The other side of it is the people side; each individual person has a different vision of what their job is, their function, and their role. And for many, working with the technology doesn’t match up with their personal vision. And we end up running into the friction points. And so a physician does a new history and physical for a patient, but unknowingly calls it a progress note. So the document creation form has options. So then the computer now says, this patient does not have a history and physical, so it starts sending reminders to the doctor, notifying me, and medical records, a cascade of alerts happens. Meanwhile, the physician is looking at the chart, saying, I’m looking at the screen, what are you talking about?

What would your advice be for CIOs and CMIOs, as they help to facilitate these kinds of broad initiatives?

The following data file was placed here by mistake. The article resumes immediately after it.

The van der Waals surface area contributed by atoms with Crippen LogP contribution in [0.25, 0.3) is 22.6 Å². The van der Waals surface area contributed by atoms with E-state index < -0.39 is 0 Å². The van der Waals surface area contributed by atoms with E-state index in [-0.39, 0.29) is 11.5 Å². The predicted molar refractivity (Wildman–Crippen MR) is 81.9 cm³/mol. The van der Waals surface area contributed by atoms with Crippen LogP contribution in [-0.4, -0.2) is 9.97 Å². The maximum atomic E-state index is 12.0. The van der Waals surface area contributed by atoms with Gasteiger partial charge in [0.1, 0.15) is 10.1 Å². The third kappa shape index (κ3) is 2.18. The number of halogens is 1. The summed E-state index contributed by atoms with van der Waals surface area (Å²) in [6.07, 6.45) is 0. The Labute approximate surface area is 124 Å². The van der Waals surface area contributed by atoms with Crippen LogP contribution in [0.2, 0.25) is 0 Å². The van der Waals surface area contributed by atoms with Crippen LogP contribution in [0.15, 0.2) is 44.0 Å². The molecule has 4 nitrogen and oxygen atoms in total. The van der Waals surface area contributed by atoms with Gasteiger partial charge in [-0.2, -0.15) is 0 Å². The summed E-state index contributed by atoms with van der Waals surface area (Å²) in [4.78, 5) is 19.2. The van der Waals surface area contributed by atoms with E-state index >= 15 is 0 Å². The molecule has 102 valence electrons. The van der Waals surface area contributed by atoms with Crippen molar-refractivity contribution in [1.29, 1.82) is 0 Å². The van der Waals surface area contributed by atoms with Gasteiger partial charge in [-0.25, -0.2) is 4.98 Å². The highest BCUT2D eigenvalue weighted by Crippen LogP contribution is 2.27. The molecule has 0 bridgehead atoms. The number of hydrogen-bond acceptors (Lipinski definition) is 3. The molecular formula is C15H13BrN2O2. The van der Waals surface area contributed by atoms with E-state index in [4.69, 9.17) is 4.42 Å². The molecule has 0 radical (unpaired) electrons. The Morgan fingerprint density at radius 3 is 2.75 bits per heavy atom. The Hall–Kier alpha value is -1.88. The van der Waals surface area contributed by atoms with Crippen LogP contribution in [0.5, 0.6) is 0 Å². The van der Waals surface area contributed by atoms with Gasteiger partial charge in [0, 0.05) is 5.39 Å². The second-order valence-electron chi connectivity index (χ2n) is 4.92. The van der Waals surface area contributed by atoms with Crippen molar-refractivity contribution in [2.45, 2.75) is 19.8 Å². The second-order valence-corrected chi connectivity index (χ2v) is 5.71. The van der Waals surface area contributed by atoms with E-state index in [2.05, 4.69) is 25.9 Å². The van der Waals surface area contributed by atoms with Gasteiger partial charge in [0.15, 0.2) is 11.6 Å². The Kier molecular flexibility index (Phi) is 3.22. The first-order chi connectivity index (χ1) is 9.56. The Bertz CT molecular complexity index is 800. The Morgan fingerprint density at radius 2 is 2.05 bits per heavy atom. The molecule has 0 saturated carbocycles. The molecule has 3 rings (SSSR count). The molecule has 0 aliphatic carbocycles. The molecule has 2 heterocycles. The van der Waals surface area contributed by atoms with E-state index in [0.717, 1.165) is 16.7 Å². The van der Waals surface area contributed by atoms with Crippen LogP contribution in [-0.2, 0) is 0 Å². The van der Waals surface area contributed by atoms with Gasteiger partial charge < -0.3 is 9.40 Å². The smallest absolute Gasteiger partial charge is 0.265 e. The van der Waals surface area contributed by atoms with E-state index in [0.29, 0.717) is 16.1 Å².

That the technology has to work, so you must have reliability, must have highly developed downtime processes and redundant systems, as everyone becomes very dependent on the technology; but that the hard part is the people, and that we’re touching aspects of people’s identity and self-worth that will be triggered by changes in the technology in very profound ways, and understanding and assisting the users through the transitions is the most important part of the job. The technology is a given; the hard part is the user experience. Our system CMO said, imagine that the day we flip the switch, it’s like being in a brand-new hospital, for the physicians. Every single thing about how you function has now changed.